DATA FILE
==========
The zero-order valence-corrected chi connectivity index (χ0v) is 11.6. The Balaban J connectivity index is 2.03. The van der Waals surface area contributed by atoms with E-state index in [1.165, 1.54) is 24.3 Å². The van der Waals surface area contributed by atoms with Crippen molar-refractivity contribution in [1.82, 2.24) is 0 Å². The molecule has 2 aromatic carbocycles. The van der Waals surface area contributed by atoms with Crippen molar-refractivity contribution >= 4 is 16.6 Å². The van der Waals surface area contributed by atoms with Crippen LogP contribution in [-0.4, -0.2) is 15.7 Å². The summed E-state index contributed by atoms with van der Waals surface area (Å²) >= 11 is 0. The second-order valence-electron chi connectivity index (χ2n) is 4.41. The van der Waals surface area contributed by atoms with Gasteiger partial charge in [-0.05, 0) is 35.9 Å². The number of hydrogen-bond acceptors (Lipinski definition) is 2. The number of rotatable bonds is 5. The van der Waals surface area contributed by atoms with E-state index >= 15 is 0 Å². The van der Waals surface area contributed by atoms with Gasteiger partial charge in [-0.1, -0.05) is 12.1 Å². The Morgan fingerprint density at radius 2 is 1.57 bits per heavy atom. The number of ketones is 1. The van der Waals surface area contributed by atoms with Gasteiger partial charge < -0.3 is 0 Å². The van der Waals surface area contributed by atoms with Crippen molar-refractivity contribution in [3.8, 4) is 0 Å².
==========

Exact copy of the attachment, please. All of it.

The zero-order valence-corrected chi connectivity index (χ0v) is 11.6. The Balaban J connectivity index is 2.03. The van der Waals surface area contributed by atoms with E-state index in [1.165, 1.54) is 24.3 Å². The van der Waals surface area contributed by atoms with Crippen molar-refractivity contribution in [1.82, 2.24) is 0 Å². The molecule has 2 aromatic carbocycles. The van der Waals surface area contributed by atoms with Crippen molar-refractivity contribution >= 4 is 16.6 Å². The van der Waals surface area contributed by atoms with Crippen LogP contribution in [-0.4, -0.2) is 15.7 Å². The summed E-state index contributed by atoms with van der Waals surface area (Å²) >= 11 is 0. The second-order valence-electron chi connectivity index (χ2n) is 4.41. The van der Waals surface area contributed by atoms with Gasteiger partial charge in [-0.05, 0) is 35.9 Å². The number of hydrogen-bond acceptors (Lipinski definition) is 2. The number of rotatable bonds is 5. The van der Waals surface area contributed by atoms with E-state index >= 15 is 0 Å². The van der Waals surface area contributed by atoms with Gasteiger partial charge in [-0.1, -0.05) is 12.1 Å². The Morgan fingerprint density at radius 2 is 1.57 bits per heavy atom. The number of ketones is 1. The van der Waals surface area contributed by atoms with Gasteiger partial charge < -0.3 is 0 Å². The van der Waals surface area contributed by atoms with Crippen molar-refractivity contribution in [3.8, 4) is 0 Å².